Junks Sailing the Li River, China

junk is an ancient Chinese sailing vessel/ship design still in use today. Junks were developed during the Song Dynasty (960–1279)[1] and were used as seagoing vessels as early as the 2nd century CE. They evolved in the later dynasties, and were used throughout Asia for extensive ocean voyages. They were found, and in lesser numbers are still found, throughout South-East Asia and India, but primarily in China, perhaps most famously in Hong Kong. Found more broadly today is a growing number of modern recreational junk-rigged sailboats.

The term junk may be used to cover many kinds of boat—ocean-going, cargo-carrying, pleasure boats, live-aboards. They vary greatly in size and there are significant regional variations in the type of rig, however they all employ fully battened sails.

The Li River (Chinese: ??; pinyin: Lí Ji?ng) or Lijiang is a river in Guangxi Zhuang Autonomous Region, China. It flows 83 kilometres (52 mi) from Guilin to Yangshuo, where the karst mountains and river sights highlight the famous Li River cruise.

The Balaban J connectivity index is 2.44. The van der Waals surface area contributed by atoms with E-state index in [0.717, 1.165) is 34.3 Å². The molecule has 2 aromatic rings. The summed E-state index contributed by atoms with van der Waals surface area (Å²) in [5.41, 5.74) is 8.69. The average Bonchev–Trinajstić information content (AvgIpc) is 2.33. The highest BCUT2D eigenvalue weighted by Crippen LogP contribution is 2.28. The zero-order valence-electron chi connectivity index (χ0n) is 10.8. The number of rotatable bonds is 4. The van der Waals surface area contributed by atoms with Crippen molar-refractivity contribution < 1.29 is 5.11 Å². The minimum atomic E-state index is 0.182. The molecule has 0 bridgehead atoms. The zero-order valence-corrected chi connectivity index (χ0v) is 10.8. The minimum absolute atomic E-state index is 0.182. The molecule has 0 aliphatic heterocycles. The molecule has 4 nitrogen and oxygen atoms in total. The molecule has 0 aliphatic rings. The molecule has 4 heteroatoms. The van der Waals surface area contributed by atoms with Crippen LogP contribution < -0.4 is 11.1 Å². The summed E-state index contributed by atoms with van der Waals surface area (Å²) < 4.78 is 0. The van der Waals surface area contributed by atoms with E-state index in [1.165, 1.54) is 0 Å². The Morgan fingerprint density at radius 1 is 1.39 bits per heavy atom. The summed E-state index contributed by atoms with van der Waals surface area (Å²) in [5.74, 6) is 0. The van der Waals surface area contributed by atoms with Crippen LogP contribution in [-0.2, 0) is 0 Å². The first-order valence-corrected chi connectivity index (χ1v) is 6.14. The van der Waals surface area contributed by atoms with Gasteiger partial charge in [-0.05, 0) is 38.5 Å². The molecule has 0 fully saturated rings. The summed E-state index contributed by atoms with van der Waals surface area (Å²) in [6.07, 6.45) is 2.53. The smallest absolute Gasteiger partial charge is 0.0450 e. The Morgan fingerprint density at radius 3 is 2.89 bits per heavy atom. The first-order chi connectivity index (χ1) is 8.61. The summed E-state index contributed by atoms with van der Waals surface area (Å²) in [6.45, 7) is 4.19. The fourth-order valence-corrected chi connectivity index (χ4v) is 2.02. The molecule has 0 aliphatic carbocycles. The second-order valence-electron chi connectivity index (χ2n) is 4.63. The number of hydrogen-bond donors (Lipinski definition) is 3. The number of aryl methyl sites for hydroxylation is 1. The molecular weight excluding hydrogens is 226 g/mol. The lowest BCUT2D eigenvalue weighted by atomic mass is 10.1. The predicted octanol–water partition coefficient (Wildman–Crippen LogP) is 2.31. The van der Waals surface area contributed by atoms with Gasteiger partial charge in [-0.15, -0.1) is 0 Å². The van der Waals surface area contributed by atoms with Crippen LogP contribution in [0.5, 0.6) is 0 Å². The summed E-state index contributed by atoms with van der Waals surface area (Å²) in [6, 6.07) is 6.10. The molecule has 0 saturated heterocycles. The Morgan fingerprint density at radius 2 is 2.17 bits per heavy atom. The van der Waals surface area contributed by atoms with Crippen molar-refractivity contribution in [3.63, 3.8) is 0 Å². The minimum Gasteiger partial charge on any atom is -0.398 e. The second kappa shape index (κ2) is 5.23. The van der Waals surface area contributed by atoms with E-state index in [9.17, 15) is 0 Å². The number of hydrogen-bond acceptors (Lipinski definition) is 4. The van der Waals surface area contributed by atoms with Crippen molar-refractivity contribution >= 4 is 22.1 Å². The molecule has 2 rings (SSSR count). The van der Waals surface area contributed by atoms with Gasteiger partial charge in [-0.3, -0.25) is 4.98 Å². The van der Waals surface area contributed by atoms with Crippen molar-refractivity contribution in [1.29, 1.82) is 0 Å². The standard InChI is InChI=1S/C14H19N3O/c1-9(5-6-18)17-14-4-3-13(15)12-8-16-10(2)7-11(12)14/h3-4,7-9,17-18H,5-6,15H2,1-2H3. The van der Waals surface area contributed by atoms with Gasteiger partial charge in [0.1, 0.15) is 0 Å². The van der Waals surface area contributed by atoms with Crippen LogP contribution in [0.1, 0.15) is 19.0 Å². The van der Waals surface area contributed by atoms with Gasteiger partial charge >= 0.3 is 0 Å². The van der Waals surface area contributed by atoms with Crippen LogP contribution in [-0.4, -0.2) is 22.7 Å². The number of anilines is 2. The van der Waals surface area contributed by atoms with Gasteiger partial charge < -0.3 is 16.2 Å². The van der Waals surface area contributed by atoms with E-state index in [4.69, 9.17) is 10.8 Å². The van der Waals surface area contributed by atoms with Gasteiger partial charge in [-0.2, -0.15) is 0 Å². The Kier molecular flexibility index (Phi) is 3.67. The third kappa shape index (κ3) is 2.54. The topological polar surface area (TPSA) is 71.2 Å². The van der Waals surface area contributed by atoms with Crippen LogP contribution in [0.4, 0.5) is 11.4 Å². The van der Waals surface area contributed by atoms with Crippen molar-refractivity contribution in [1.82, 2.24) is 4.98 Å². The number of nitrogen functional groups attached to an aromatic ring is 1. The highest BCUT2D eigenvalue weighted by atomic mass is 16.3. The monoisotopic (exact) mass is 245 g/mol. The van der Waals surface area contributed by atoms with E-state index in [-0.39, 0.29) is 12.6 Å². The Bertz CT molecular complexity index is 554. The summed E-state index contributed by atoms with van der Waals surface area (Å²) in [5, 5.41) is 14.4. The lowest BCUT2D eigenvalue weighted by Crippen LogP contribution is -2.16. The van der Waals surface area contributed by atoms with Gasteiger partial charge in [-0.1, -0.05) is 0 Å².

The Li River originates in the Mao’er Mountains in Xing’an County and flows in the general southern direction through Guilin, Yangshuo and Pingle. In Pingle the Li River merges with the Lipu River and the Gongcheng River and continues south as the Gui River, which falls into the Xi Jiang, the western tributary of the Pearl River, in Wuzhou.
Tourist cruises on the Li River in Guilin

The upper course of the River Li is connected by the ancient Lingqu Canal with the Xiang River, which flows north into the Yangtze; this in the past made the Li and Gui Rivers part of a highly important waterway connecting the Yangtze Valley with the Pearl River Delta.

The 437-kilometre (272 mi) course of the Li and Gui Rivers is flanked by green hills. Cormorant fishing is often associated with the Lijiang (see bird intelligence). Its unusual karst topography hillsides have often been compared to those at Halong Bay, Vietnam.

Tourist cruises in different boats (varying from small bamboo rafts to larger, air-conditioned ships) are offered on the Li River throughout the year and are one of the major attractions of Guilin.

Junks Sailing the Li River, China

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